Since September of this year when we revised the canonical tags, there is now 5x the monthly organic traffic to this site area, with 754 pages driving organic traffic compared to the 154 recognized earlier the year before.

Monthly traffic to all of these pages has increased fivefold.Screenshot by author with Semrush, July 2022

Don’t Make These Canonization Mistakes

  • Setting canonical tags that get redirected before moving to the final page can do a huge disservice. This will slow down search engines as it will force them to try to figure out the importance of the content, but they are now skipping the URLs.
  • Similarly, if you point canonical tags to target URLs that are 404 error pages, you’re essentially pointing them to a wall.
  • Canonical markup on the wrong page version (e.g. www./non-www., HTTP/HTTPS). We have discussed discovering through website crawler tools that you might have unintended duplicate websites. Don’t confuse page importance with weaker page version.

No index?

You can also use the metabots noindex tag to exclude similar or duplicate content entirely.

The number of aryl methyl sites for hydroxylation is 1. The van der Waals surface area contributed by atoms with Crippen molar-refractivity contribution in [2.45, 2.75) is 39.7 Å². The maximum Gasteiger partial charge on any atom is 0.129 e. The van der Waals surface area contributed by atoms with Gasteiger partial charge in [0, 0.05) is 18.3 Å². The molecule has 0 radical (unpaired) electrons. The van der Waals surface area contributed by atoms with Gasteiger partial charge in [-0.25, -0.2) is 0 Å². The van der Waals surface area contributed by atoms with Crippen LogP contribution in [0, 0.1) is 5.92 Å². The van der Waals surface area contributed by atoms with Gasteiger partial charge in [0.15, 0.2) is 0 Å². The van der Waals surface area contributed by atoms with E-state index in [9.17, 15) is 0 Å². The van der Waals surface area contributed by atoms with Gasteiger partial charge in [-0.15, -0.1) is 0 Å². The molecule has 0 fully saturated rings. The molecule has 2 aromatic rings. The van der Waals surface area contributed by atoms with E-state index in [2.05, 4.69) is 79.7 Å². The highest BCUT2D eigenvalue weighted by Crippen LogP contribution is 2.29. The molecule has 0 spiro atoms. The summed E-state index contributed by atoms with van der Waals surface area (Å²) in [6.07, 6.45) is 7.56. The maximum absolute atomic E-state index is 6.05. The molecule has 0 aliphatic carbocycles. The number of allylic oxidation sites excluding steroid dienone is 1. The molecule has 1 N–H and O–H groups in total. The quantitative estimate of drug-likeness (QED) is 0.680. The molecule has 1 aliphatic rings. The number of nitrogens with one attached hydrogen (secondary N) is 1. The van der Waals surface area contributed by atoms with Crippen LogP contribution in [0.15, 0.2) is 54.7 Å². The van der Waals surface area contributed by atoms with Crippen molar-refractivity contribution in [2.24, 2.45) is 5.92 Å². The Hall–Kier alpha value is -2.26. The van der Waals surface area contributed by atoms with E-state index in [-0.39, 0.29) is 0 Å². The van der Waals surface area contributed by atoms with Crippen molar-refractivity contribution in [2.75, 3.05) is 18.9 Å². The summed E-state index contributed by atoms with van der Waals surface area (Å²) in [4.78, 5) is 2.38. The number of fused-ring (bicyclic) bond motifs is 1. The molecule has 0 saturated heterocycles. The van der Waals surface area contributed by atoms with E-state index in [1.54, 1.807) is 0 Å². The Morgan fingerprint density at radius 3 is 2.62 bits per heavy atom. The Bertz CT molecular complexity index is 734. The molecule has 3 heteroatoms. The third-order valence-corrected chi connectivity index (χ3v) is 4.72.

Placing the noindex tag in the head section of your source code will prevent search engines from indexing those pages.

Warning: Although the noindex meta bot tag is a quick way to remove duplicate content from ranking consideration, it can be dangerous to your organic traffic if you use it incorrectly.

This tag has been used in the past to weed out large sites to present only search-critical site pages so that site crawl spend is as efficient as possible.

However, you want search engines to see all relevant content on the site to understand the site’s taxonomy and page hierarchy.

However, if this tag doesn’t scare you too much, you can use it to allow search engines to crawl and index only what you consider to be fresh and unique content.

Here are a few ways noindexing could be considered a solution:

Example 1: To help your customers, you can provide the manufacturer’s documentation, even if they already present it on their website.

The solution: Continue to provide documentation to help your customers on site, but do not index these pages.

They are already owned and indexed by the manufacturer, which probably has a lot more domain authority than you. In other words, you probably won’t be the ranking website for this content.

Example 2: You offer several different but similar products. The only differentiation is color, size, number, etc. We don’t want to waste exploration spending.